Posted on Oct 22, 2010
Oftentimes even the simplest of fares can convey a sense of comfort, a feeling of joy and add a certain amount of contentment to your day. Merely the smell of something baking in the oven, a hint of nutmeg or the tang of ginger is all you need to make you feel warm and placated after a long day of rain and chilly wind beating against the windows of your home. In fact, the scent of baking is supposed to enhance the beauty of your surroundings to such a degree that most realtors insist that you perfume your home surreptitiously with cinnamon, orange, vanilla or apple when you are showcasing it to perspective buyers.
These smells are, to some people, aphrodisiacal. The aromas of vanilla and cinnamon, as perfumes, have proven themselves over and over again in so many contexts over the years. Women, men and children stop me in the halls at work and insist that I must have cookies in my pockets (and every so often I do). I got into a car with a friend recently and she told me I smelled like Cocoa-Puffs (personally I think she might have been a bit "koo-koo for cocoa puffs"). My old boss used to search my desk drawers when I was at work, assured that there had to be piles of Rice Krispie Squares hidden in there somewhere.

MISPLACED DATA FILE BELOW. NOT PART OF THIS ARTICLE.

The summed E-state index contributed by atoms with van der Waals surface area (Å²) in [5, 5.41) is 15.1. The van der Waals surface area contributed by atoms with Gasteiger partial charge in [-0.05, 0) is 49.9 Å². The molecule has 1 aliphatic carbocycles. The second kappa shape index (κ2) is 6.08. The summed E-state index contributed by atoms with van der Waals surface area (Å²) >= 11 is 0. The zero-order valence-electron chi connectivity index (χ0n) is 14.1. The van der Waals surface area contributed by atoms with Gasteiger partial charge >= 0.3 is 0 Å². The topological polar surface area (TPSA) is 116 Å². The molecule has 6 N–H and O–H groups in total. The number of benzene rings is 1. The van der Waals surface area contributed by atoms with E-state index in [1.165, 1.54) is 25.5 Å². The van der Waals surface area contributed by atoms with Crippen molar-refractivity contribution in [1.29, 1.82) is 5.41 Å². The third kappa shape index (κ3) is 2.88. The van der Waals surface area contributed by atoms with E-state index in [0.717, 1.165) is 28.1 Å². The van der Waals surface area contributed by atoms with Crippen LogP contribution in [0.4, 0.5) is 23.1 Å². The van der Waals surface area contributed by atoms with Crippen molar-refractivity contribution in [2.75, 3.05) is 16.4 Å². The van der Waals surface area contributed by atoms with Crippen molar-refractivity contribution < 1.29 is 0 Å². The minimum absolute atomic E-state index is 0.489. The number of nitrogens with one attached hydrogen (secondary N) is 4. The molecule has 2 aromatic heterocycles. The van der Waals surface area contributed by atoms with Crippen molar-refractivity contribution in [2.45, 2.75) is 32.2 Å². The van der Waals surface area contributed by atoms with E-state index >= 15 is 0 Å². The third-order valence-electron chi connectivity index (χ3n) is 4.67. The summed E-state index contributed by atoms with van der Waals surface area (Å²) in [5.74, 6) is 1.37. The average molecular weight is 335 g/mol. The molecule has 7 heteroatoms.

These sweet, slightly musky scents have never had an adverse effect on anyone I’ve met and I don’t even really notice them anymore until someone else points them out to me. I also don’t wear vanilla or cinnamon perfumes, but rather oils, which have no alcohol base to it; making it much more subtle and less annoying than regular perfume (I am actually allergic to regular perfume).
Blending cinnamon and vanilla in proper quantities in desserts is something I love to do. You get the bite of the cinnamon and then the long, smooth slow sweetness of the vanilla. It’s like the perfect kiss.